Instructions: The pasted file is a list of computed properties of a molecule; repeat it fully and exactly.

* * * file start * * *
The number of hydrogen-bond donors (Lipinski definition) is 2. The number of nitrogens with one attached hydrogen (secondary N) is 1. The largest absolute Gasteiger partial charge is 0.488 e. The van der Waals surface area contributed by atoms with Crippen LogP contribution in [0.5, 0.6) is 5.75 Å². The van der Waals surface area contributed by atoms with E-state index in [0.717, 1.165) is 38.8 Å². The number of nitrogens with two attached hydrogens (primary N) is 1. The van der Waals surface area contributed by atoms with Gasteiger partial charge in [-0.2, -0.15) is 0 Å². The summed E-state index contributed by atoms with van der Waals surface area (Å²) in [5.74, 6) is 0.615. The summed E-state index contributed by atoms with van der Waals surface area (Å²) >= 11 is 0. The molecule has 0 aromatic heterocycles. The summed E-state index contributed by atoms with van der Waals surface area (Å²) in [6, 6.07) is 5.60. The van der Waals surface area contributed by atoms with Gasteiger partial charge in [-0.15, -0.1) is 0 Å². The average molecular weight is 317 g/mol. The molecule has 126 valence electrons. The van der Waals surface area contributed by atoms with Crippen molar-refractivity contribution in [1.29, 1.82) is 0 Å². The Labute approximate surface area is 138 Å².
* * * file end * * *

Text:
The number of hydrogen-bond donors (Lipinski definition) is 2. The number of nitrogens with one attached hydrogen (secondary N) is 1. The largest absolute Gasteiger partial charge is 0.488 e. The van der Waals surface area contributed by atoms with Crippen LogP contribution in [0.5, 0.6) is 5.75 Å². The van der Waals surface area contributed by atoms with E-state index in [0.717, 1.165) is 38.8 Å². The number of nitrogens with two attached hydrogens (primary N) is 1. The van der Waals surface area contributed by atoms with Gasteiger partial charge in [-0.2, -0.15) is 0 Å². The summed E-state index contributed by atoms with van der Waals surface area (Å²) in [5.74, 6) is 0.615. The summed E-state index contributed by atoms with van der Waals surface area (Å²) >= 11 is 0. The molecule has 0 aromatic heterocycles. The summed E-state index contributed by atoms with van der Waals surface area (Å²) in [6, 6.07) is 5.60. The van der Waals surface area contributed by atoms with Gasteiger partial charge in [-0.15, -0.1) is 0 Å². The average molecular weight is 317 g/mol. The molecule has 126 valence electrons. The van der Waals surface area contributed by atoms with Crippen molar-refractivity contribution in [1.29, 1.82) is 0 Å². The Labute approximate surface area is 138 Å².